Group CEO Angela Chow was killed in a car accident

Group CEO Angela Chow was killed in a car accident

Angela Chow, chairman and CEO of Foremost Group, has died in a car accident, the New York-based dry bulk shipping company announced Monday.

Angela Chow was an experienced and respected shipping executive who worked her way through numerous leadership positions at the company’s founding by her father, Dr. James S.C. Chow, along with her late mother, Ruth Mulan Chow Chow, in 1964.

Before joining Foremost Group in 1996, Angela Chow worked in the Mergers and Acquisitions department at Smith Barney, now Morgan Stanley Smith Barney.

After earning her bachelor’s degree in economics with honors from Harvard College in just three years, she enrolled at Harvard Business School where she wrote a case study on “Ocean Carriers” that to this day remains part of the required curriculum for first-year students at Harvard Business School.

“Angela Chow was a wonderful executive and pioneer in the shipping industry, as well as a proud and loving daughter, sister, aunt, wife and mother,” Formost Group said in a statement.

“Building on the legacy of honor, integrity and performance established by her father and our company’s founder, Dr. James S.C. Chao, she made exceptional customer service, efficiency and superior performance the hallmarks of her leadership. She was also a passionate advocate for integrating environmentally sustainable practices into all company operations.”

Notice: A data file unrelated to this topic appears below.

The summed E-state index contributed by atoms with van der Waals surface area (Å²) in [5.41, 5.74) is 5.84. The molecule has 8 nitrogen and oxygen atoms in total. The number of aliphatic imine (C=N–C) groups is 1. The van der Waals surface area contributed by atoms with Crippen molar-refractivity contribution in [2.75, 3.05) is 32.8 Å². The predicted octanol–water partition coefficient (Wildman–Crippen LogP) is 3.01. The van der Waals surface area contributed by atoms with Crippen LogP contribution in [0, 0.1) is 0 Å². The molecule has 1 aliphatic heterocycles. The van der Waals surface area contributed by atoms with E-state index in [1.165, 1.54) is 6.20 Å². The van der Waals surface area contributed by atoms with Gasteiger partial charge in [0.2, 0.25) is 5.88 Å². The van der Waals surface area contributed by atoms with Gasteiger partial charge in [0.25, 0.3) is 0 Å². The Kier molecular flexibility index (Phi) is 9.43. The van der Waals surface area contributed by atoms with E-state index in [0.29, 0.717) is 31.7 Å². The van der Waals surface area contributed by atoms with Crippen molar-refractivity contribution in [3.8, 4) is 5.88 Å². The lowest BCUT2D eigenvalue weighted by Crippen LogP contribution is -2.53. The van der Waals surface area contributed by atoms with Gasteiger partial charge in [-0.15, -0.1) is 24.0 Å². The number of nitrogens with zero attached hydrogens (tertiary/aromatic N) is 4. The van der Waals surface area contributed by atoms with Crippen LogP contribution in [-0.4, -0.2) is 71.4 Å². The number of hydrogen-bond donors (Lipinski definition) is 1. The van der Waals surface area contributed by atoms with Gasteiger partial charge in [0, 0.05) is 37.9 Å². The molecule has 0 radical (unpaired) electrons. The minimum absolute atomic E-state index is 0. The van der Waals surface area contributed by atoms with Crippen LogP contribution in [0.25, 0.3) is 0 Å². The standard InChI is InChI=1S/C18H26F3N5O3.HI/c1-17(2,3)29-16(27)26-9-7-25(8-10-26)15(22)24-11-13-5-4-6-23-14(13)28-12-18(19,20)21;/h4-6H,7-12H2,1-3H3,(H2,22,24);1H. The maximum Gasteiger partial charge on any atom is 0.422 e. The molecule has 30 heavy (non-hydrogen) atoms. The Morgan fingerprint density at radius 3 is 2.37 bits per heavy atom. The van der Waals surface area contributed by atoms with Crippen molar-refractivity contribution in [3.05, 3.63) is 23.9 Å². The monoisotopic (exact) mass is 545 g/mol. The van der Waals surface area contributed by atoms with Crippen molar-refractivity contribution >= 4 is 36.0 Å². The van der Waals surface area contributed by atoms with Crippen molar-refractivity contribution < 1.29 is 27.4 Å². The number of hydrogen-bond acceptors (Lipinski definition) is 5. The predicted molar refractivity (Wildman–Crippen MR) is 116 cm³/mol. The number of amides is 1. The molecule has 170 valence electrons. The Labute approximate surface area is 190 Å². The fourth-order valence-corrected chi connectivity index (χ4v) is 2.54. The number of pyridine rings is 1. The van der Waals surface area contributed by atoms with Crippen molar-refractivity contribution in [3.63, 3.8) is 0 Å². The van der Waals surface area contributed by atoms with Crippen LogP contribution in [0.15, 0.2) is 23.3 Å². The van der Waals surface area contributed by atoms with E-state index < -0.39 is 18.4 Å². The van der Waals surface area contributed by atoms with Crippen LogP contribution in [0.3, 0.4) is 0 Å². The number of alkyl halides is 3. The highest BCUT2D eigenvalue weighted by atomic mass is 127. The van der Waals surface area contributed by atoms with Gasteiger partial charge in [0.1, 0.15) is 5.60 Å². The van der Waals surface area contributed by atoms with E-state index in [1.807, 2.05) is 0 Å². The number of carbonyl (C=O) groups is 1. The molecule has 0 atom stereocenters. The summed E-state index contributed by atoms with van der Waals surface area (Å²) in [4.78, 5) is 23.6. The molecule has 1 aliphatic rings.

“Angela believes that a key ingredient to success is the belief that shipping is not an asset finance business, but is about people. She placed a particular emphasis on caring for the welfare and well-being of our crews, and of everyone on board and ashore who played a role in the performance of our services. As a result, Its leadership is widely recognized in the shipping industry.

Among other maritime industry honors, Angela Chow has served as a member of the Board of Directors of the American Bureau of Shipping Council, as well as a Board Member of the Massachusetts Maritime Academy’s International Maritime Business Management Advisory Board.

“She will be greatly missed and will leave a legacy of pioneering leadership — especially for women — in shipping, philanthropy and the arts,” the company said.

Angela’s father, Dr. James S.C. Chow, issued the following statement on behalf of the Chow family:

“It is with a heavy heart and profound sadness that I announce the passing of my beloved youngest daughter, Angela Chow. Angela is a wonderful woman, a charismatic and visionary leader, much loved by all of her sisters, our entire family and our friends. From an early age, she demonstrated a joyful maturity and fierce intellectual curiosity that endeared her to all and helped her Excelling in everything she did. As a daughter, sister, mother, aunt, wife and friend, she was filial, thoughtful, kind and unfailingly loyal. These qualities were complemented by a lively personality, exceptional intelligence, compassion for everyone and a wonderful sense of humour. She made us laugh and smile. She strongly believed that the true treasures in life are Family, friends and helping others.Losing her at such a young age is something we could never have imagined, and our entire family is devastated with grief.